If we wanted to declare the exception as part of the signature of a function, we could just declare it in the return type like this:

Integer|NegativeException fib(Integer n) { ... }

The reason for using an exception is that we don't want to force the direct caller of fib() to account for the exceptional case. Rather, the exception is a way to have the function not fulfill its promise to return an Integer, without breaking the soundess of the type system.

(OK, sure, Java doesn't have union types, so you can't write the above in Java, which I suppose provides a partial motivation for having checked exceptions in Java. But we're talking about Ceylon here.)

In Ceylon, we distinguish "recoverable" failures from "unrecoverable" errors, using exceptions only for the second class of failure.

Constructors

Does Ceylon really need constructors?

Originally we hoped to avoid adding a separate constructor notion to the language. However, experience convinced us that constructors are necessary, even though we only use them in very rare cases. Constructors offer us three clear advantages:

  • We can more cleanly separate the initialization logic of a class with more than one initialization path. Thus, constructors improved the APIs and internal implementations of classes like Array, ArrayList, and HashMap.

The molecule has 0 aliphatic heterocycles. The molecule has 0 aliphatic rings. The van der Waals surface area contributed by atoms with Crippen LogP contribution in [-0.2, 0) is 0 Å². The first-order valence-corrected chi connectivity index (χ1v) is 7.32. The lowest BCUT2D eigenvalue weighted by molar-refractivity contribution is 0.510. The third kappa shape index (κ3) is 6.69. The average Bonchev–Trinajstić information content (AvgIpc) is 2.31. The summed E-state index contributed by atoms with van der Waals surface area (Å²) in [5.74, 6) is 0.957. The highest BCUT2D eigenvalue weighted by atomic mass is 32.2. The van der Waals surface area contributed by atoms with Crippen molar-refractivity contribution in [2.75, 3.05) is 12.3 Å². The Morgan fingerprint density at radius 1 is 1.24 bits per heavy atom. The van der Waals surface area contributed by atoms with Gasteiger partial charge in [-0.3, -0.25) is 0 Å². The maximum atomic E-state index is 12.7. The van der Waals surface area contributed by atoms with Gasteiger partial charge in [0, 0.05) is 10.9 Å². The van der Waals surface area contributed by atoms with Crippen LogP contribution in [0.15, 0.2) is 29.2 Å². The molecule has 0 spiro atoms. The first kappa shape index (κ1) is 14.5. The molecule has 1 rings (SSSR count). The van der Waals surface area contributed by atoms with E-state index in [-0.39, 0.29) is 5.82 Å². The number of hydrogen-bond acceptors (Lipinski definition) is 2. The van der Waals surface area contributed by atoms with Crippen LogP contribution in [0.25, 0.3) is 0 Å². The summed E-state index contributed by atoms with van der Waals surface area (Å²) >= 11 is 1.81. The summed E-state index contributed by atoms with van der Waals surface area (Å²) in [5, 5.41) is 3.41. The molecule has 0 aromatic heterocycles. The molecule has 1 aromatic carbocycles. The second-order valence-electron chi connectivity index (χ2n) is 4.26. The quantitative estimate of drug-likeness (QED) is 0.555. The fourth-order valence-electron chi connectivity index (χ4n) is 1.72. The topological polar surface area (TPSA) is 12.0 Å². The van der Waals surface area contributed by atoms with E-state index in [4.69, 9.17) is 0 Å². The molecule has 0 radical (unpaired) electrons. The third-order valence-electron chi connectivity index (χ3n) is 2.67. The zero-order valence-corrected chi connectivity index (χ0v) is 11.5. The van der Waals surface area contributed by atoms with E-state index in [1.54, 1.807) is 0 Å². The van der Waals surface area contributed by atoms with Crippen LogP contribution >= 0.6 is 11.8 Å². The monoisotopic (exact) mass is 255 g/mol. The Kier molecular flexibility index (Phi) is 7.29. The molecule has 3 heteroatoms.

• When a superclass has multiple initialization paths, a subclass can inherit them using constructor delegation. This was simply not possible with any proposed workaround. Thus, constructors solved the difficult problem of implementing class hierarchies with clone() methods.
  • Value constructors provide a firm foundational building block for the notion of a "singleton" instance. Thus, we were about to redefine the notion of an object anonymous class in a much more satisfying way, in terms of value constructors.

Constructors in other languages have always left us with a bad taste in our mouths, so we spent a lot of design effort on making Ceylon's constructors regular and elegant, without breaking any of the principles of block structure, visibility, or definite initialization.

Ultimately we're very happy with the result.